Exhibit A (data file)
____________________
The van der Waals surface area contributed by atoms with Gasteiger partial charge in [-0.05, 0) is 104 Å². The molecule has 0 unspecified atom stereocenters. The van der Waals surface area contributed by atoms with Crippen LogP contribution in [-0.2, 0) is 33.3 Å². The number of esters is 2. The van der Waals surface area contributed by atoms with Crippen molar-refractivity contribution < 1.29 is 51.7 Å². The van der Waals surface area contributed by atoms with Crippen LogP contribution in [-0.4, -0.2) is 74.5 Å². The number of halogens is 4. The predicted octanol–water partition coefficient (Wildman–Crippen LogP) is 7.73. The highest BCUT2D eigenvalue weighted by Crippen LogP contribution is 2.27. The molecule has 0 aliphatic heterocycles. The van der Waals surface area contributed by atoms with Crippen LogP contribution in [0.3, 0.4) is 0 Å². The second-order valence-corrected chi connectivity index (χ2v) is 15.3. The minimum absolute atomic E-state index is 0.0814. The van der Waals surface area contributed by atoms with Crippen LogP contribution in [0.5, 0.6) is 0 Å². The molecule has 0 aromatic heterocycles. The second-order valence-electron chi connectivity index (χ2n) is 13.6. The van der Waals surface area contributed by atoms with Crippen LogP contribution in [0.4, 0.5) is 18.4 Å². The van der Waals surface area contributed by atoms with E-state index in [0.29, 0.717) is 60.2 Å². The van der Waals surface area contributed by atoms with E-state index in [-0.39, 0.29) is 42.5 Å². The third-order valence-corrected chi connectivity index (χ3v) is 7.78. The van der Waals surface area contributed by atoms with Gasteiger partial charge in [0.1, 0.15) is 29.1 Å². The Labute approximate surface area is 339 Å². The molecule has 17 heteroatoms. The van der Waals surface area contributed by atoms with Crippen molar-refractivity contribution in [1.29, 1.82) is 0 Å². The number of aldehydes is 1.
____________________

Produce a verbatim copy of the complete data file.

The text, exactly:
The van der Waals surface area contributed by atoms with Gasteiger partial charge in [-0.05, 0) is 104 Å². The molecule has 0 unspecified atom stereocenters. The van der Waals surface area contributed by atoms with Crippen LogP contribution in [-0.2, 0) is 33.3 Å². The number of esters is 2. The van der Waals surface area contributed by atoms with Crippen molar-refractivity contribution < 1.29 is 51.7 Å². The van der Waals surface area contributed by atoms with Crippen LogP contribution in [-0.4, -0.2) is 74.5 Å². The number of halogens is 4. The predicted octanol–water partition coefficient (Wildman–Crippen LogP) is 7.73. The highest BCUT2D eigenvalue weighted by Crippen LogP contribution is 2.27. The molecule has 0 aliphatic heterocycles. The van der Waals surface area contributed by atoms with Crippen LogP contribution in [0.3, 0.4) is 0 Å². The second-order valence-corrected chi connectivity index (χ2v) is 15.3. The minimum absolute atomic E-state index is 0.0814. The van der Waals surface area contributed by atoms with Crippen LogP contribution in [0.5, 0.6) is 0 Å². The molecule has 0 aromatic heterocycles. The second-order valence-electron chi connectivity index (χ2n) is 13.6. The van der Waals surface area contributed by atoms with Crippen LogP contribution in [0.4, 0.5) is 18.4 Å². The van der Waals surface area contributed by atoms with E-state index in [0.29, 0.717) is 60.2 Å². The van der Waals surface area contributed by atoms with E-state index in [-0.39, 0.29) is 42.5 Å². The third-order valence-corrected chi connectivity index (χ3v) is 7.78. The van der Waals surface area contributed by atoms with Gasteiger partial charge in [0.1, 0.15) is 29.1 Å². The Labute approximate surface area is 339 Å². The molecule has 17 heteroatoms. The van der Waals surface area contributed by atoms with Crippen molar-refractivity contribution in [1.29, 1.82) is 0 Å². The number of aldehydes is 1.